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venerability through the ceremonial imbuing of diving energy

ultural and language shifts beginning with the Renaissance were formative on this nineteenth-century movement, as the concept of art was transformed from craft and that of the artist to individual creator. These terms were further clarified with the Enlightenment and the Romantic movement, as the Renaissance cult of the artist as an individual, and perhaps a genius, matured into common vocabulary. The German Romantic philosophers, including J.G. Fichte (1762-1814), Friedrich W.J. Schelling (1775-1854), and August Wilhelm Schlegel (1767-1845), built upon the foundations of subjectivity introduced by Immanuel Kant (1724–1804) and the spiritual in art of Johann Wolfgang von Goethe (1749-1832). Other philosophical and theological influences from Friedrich Schleiermacher (1768–1834) to Charles Baudelaire (1821–1867) to Ralph Waldo Emerson (1803–1882) to John Ruskin (1819–1900) corroborated this transformation toward a spiritualizing of art and toward the establishment of an academic discourse identifiable as art and religion. This genre of Christian art initiated by Rio, Lindsay, and Jameson was quickly expanded by a variety of ministers, artists, and educators predominantly from England, France, Germany, and then the United States. Their publications included travel diaries, behavior manuals, gift books and annuals, and treatises on the history and symbolism of Christian art; and this genre flourished into the early twentieth century, as witnessed by the popular books of Estelle Hurll, The Madonna in Art (1897) and Clara Erskine Clement Waters, Saints in Art (1899).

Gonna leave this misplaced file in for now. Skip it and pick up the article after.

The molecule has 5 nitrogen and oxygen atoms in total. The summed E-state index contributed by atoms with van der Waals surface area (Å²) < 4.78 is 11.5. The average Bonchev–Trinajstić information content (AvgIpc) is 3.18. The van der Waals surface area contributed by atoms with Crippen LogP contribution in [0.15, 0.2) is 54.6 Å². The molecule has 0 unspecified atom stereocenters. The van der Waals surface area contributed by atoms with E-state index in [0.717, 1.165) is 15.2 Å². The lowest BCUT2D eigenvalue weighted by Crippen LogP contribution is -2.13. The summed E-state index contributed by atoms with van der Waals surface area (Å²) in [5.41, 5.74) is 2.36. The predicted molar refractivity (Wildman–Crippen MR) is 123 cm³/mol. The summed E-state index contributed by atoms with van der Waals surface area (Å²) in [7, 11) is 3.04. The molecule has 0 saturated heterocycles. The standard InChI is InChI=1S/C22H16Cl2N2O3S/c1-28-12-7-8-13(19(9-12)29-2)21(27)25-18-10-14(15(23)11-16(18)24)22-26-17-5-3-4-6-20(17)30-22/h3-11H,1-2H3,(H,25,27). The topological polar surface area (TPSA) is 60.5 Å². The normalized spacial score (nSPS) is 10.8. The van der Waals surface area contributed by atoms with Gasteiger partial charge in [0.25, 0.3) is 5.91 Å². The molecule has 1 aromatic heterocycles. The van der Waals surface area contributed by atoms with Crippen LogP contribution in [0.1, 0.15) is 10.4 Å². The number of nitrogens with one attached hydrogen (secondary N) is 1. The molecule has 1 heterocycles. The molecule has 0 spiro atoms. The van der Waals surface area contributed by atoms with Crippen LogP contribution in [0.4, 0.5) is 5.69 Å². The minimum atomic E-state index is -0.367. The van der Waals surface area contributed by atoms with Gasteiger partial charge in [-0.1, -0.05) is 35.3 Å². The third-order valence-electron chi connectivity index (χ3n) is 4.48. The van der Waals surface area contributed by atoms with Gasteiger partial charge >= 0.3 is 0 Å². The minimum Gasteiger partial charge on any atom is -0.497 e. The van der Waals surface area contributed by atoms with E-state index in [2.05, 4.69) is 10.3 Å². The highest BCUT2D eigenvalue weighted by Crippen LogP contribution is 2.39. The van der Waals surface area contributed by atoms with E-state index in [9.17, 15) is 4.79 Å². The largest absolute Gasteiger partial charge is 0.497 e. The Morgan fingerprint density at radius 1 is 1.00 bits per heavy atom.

Concurrently, the academic study of religion, especially as the history of religions, began to surface in the German university system, while an assortment of cultural events, including the artistic modes of Orientalism and Japonisme in the nineteenth century and the fascination with le primtif in the early twentieth century, the Christian missions into China and Japan, the Chicago World’s Fair, the Parliament of World Religions, and the phenomenon of theosophy created a cultural climate of intellectual and popular interest in other religions, particularly Hinduism and Buddhism. Nonetheless, the lens was Western—so a Western perception of Hinduism or Buddhism as both a religion and a culture. Western scholars and commensurately Western scholarship has privileged this field of study. Students of religion and artists learned about the aesthetics and art of “the other.” As the academic study of art history was being organized in several European universities, the recognition of the need to learn about religion was mandatory for the research and discussion of Christian art, and later of the arts of India, China, and Japan. From its earliest moment, then, art and religion was a multicultural and multireligious form of discourse.